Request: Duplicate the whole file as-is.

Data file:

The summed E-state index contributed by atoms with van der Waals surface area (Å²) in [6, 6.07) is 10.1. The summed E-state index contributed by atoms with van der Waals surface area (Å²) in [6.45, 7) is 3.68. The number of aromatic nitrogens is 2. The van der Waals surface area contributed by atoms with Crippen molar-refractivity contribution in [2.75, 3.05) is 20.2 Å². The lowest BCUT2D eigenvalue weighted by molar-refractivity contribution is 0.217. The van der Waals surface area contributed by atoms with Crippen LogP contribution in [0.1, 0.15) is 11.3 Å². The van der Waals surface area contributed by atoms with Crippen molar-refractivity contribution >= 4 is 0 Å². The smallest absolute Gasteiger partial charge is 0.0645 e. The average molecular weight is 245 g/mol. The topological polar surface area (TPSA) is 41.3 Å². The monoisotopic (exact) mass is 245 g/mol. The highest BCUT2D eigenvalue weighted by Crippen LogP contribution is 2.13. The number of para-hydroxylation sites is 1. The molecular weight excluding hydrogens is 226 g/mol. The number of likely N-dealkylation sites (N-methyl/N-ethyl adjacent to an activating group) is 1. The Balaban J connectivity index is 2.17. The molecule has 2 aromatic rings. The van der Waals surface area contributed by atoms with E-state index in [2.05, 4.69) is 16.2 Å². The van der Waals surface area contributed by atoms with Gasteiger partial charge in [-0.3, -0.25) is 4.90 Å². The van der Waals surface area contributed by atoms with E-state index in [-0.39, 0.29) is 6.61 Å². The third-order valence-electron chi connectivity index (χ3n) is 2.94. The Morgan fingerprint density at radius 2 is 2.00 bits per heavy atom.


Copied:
The summed E-state index contributed by atoms with van der Waals surface area (Å²) in [6, 6.07) is 10.1. The summed E-state index contributed by atoms with van der Waals surface area (Å²) in [6.45, 7) is 3.68. The number of aromatic nitrogens is 2. The van der Waals surface area contributed by atoms with Crippen molar-refractivity contribution in [2.75, 3.05) is 20.2 Å². The lowest BCUT2D eigenvalue weighted by molar-refractivity contribution is 0.217. The van der Waals surface area contributed by atoms with Crippen LogP contribution in [0.1, 0.15) is 11.3 Å². The van der Waals surface area contributed by atoms with Crippen molar-refractivity contribution >= 4 is 0 Å². The smallest absolute Gasteiger partial charge is 0.0645 e. The average molecular weight is 245 g/mol. The topological polar surface area (TPSA) is 41.3 Å². The monoisotopic (exact) mass is 245 g/mol. The highest BCUT2D eigenvalue weighted by Crippen LogP contribution is 2.13. The number of para-hydroxylation sites is 1. The molecular weight excluding hydrogens is 226 g/mol. The number of likely N-dealkylation sites (N-methyl/N-ethyl adjacent to an activating group) is 1. The Balaban J connectivity index is 2.17. The molecule has 2 aromatic rings. The van der Waals surface area contributed by atoms with E-state index in [2.05, 4.69) is 16.2 Å². The van der Waals surface area contributed by atoms with Gasteiger partial charge in [-0.3, -0.25) is 4.90 Å². The van der Waals surface area contributed by atoms with E-state index in [-0.39, 0.29) is 6.61 Å². The third-order valence-electron chi connectivity index (χ3n) is 2.94. The Morgan fingerprint density at radius 2 is 2.00 bits per heavy atom.